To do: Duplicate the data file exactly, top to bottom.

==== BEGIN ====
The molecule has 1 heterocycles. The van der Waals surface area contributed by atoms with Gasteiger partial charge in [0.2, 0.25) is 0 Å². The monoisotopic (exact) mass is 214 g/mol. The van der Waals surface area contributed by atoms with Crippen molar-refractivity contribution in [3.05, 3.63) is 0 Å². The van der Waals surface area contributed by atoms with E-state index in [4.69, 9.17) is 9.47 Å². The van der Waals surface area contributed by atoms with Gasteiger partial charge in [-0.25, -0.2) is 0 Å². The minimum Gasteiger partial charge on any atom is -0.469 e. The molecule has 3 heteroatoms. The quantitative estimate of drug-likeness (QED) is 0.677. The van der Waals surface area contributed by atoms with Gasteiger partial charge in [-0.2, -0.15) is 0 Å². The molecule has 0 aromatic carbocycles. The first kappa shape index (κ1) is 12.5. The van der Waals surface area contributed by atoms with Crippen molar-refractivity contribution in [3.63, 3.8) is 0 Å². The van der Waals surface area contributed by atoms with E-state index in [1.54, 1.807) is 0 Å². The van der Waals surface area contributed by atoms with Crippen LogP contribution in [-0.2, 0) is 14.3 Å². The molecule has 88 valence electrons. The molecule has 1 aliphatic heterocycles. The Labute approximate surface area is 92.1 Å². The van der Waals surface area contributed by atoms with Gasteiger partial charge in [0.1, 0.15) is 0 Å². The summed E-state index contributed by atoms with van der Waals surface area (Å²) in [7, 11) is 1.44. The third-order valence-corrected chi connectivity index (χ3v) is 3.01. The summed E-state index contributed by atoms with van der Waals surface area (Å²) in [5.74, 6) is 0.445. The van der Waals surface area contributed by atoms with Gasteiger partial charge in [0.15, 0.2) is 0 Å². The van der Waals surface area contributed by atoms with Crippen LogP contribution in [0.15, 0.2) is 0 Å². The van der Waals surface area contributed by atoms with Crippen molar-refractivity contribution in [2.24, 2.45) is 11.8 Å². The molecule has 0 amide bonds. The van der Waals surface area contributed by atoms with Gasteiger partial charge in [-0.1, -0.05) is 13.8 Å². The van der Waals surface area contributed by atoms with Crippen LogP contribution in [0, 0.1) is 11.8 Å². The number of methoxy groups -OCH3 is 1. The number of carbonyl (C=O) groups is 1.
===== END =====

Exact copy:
The molecule has 1 heterocycles. The van der Waals surface area contributed by atoms with Gasteiger partial charge in [0.2, 0.25) is 0 Å². The monoisotopic (exact) mass is 214 g/mol. The van der Waals surface area contributed by atoms with Crippen molar-refractivity contribution in [3.05, 3.63) is 0 Å². The van der Waals surface area contributed by atoms with E-state index in [4.69, 9.17) is 9.47 Å². The van der Waals surface area contributed by atoms with Gasteiger partial charge in [-0.25, -0.2) is 0 Å². The minimum Gasteiger partial charge on any atom is -0.469 e. The molecule has 3 heteroatoms. The quantitative estimate of drug-likeness (QED) is 0.677. The van der Waals surface area contributed by atoms with Gasteiger partial charge in [-0.2, -0.15) is 0 Å². The molecule has 0 aromatic carbocycles. The first kappa shape index (κ1) is 12.5. The van der Waals surface area contributed by atoms with Crippen molar-refractivity contribution in [3.63, 3.8) is 0 Å². The van der Waals surface area contributed by atoms with E-state index in [1.54, 1.807) is 0 Å². The van der Waals surface area contributed by atoms with Crippen LogP contribution in [-0.2, 0) is 14.3 Å². The molecule has 88 valence electrons. The molecule has 1 aliphatic heterocycles. The Labute approximate surface area is 92.1 Å². The van der Waals surface area contributed by atoms with Gasteiger partial charge in [0.1, 0.15) is 0 Å². The summed E-state index contributed by atoms with van der Waals surface area (Å²) in [7, 11) is 1.44. The third-order valence-corrected chi connectivity index (χ3v) is 3.01. The summed E-state index contributed by atoms with van der Waals surface area (Å²) in [5.74, 6) is 0.445. The van der Waals surface area contributed by atoms with Gasteiger partial charge in [0.15, 0.2) is 0 Å². The van der Waals surface area contributed by atoms with Crippen LogP contribution in [0.15, 0.2) is 0 Å². The van der Waals surface area contributed by atoms with Crippen molar-refractivity contribution in [2.24, 2.45) is 11.8 Å². The molecule has 0 amide bonds. The van der Waals surface area contributed by atoms with Gasteiger partial charge in [-0.1, -0.05) is 13.8 Å². The van der Waals surface area contributed by atoms with Crippen LogP contribution in [0, 0.1) is 11.8 Å². The number of methoxy groups -OCH3 is 1. The number of carbonyl (C=O) groups is 1.